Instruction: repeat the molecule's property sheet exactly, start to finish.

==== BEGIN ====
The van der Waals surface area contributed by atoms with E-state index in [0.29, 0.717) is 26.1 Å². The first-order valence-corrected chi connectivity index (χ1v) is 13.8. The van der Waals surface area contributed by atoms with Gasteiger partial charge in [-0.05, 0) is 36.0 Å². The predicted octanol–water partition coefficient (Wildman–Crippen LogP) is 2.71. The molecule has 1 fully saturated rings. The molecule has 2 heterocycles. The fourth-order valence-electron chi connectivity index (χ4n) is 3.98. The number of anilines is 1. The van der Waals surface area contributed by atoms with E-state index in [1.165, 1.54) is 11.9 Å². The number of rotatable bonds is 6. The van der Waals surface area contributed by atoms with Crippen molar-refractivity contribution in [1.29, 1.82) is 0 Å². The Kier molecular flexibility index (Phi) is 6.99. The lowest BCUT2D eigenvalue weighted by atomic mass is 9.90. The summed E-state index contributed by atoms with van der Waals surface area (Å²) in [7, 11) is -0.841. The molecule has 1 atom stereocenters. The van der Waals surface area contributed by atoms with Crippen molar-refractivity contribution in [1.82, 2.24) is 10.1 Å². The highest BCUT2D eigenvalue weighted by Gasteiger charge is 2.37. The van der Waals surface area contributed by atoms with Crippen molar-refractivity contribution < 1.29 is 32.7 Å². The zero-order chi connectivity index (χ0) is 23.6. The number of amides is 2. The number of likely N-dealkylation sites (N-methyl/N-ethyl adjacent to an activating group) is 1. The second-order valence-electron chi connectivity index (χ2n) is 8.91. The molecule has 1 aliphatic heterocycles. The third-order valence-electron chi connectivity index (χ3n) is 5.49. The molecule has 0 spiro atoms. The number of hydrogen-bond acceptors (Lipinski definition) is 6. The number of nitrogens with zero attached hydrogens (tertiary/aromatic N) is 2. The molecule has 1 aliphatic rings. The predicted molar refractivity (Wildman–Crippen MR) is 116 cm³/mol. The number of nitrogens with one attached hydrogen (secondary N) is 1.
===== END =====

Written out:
The van der Waals surface area contributed by atoms with E-state index in [0.29, 0.717) is 26.1 Å². The first-order valence-corrected chi connectivity index (χ1v) is 13.8. The van der Waals surface area contributed by atoms with Gasteiger partial charge in [-0.05, 0) is 36.0 Å². The predicted octanol–water partition coefficient (Wildman–Crippen LogP) is 2.71. The molecule has 1 fully saturated rings. The molecule has 2 heterocycles. The fourth-order valence-electron chi connectivity index (χ4n) is 3.98. The number of anilines is 1. The van der Waals surface area contributed by atoms with E-state index in [1.165, 1.54) is 11.9 Å². The number of rotatable bonds is 6. The van der Waals surface area contributed by atoms with Crippen molar-refractivity contribution in [1.29, 1.82) is 0 Å². The Kier molecular flexibility index (Phi) is 6.99. The lowest BCUT2D eigenvalue weighted by atomic mass is 9.90. The summed E-state index contributed by atoms with van der Waals surface area (Å²) in [7, 11) is -0.841. The molecule has 1 atom stereocenters. The van der Waals surface area contributed by atoms with Crippen molar-refractivity contribution in [1.82, 2.24) is 10.1 Å². The highest BCUT2D eigenvalue weighted by Gasteiger charge is 2.37. The van der Waals surface area contributed by atoms with Crippen molar-refractivity contribution < 1.29 is 32.7 Å². The zero-order chi connectivity index (χ0) is 23.6. The number of amides is 2. The number of likely N-dealkylation sites (N-methyl/N-ethyl adjacent to an activating group) is 1. The second-order valence-electron chi connectivity index (χ2n) is 8.91. The molecule has 1 aliphatic heterocycles. The third-order valence-electron chi connectivity index (χ3n) is 5.49. The molecule has 0 spiro atoms. The number of hydrogen-bond acceptors (Lipinski definition) is 6. The number of nitrogens with zero attached hydrogens (tertiary/aromatic N) is 2. The molecule has 1 aliphatic rings. The predicted molar refractivity (Wildman–Crippen MR) is 116 cm³/mol. The number of nitrogens with one attached hydrogen (secondary N) is 1.